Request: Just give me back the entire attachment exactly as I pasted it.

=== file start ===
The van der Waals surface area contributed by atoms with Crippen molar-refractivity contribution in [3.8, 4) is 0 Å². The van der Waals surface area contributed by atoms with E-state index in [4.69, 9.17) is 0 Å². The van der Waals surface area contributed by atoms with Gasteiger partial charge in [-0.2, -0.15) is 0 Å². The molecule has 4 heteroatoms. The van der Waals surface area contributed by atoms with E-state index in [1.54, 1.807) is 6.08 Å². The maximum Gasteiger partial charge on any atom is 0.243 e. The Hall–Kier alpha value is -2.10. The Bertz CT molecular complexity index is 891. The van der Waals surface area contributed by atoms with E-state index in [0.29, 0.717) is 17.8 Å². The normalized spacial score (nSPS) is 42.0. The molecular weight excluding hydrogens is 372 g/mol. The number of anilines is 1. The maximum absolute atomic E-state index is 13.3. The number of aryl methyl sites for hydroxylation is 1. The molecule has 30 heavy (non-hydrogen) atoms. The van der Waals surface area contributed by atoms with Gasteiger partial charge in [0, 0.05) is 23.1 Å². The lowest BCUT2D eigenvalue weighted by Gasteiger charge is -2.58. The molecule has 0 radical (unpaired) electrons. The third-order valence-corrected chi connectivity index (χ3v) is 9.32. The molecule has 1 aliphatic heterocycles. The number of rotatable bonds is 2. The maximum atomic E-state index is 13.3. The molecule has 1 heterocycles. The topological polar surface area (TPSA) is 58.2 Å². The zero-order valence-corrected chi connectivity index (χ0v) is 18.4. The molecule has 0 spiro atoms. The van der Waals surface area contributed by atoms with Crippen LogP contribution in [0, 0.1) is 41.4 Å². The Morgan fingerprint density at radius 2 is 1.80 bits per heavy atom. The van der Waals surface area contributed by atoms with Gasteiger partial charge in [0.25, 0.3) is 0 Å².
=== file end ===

The van der Waals surface area contributed by atoms with Crippen molar-refractivity contribution in [3.8, 4) is 0 Å². The van der Waals surface area contributed by atoms with E-state index in [4.69, 9.17) is 0 Å². The van der Waals surface area contributed by atoms with Gasteiger partial charge in [-0.2, -0.15) is 0 Å². The molecule has 4 heteroatoms. The van der Waals surface area contributed by atoms with E-state index in [1.54, 1.807) is 6.08 Å². The maximum Gasteiger partial charge on any atom is 0.243 e. The Hall–Kier alpha value is -2.10. The Bertz CT molecular complexity index is 891. The van der Waals surface area contributed by atoms with E-state index in [0.29, 0.717) is 17.8 Å². The normalized spacial score (nSPS) is 42.0. The molecular weight excluding hydrogens is 372 g/mol. The number of anilines is 1. The maximum absolute atomic E-state index is 13.3. The number of aryl methyl sites for hydroxylation is 1. The molecule has 30 heavy (non-hydrogen) atoms. The van der Waals surface area contributed by atoms with Gasteiger partial charge in [0, 0.05) is 23.1 Å². The lowest BCUT2D eigenvalue weighted by Gasteiger charge is -2.58. The molecule has 0 radical (unpaired) electrons. The third-order valence-corrected chi connectivity index (χ3v) is 9.32. The molecule has 1 aliphatic heterocycles. The number of rotatable bonds is 2. The maximum atomic E-state index is 13.3. The molecule has 1 heterocycles. The topological polar surface area (TPSA) is 58.2 Å². The zero-order valence-corrected chi connectivity index (χ0v) is 18.4. The molecule has 0 spiro atoms. The van der Waals surface area contributed by atoms with Crippen LogP contribution in [0, 0.1) is 41.4 Å². The Morgan fingerprint density at radius 2 is 1.80 bits per heavy atom. The van der Waals surface area contributed by atoms with Gasteiger partial charge in [0.25, 0.3) is 0 Å².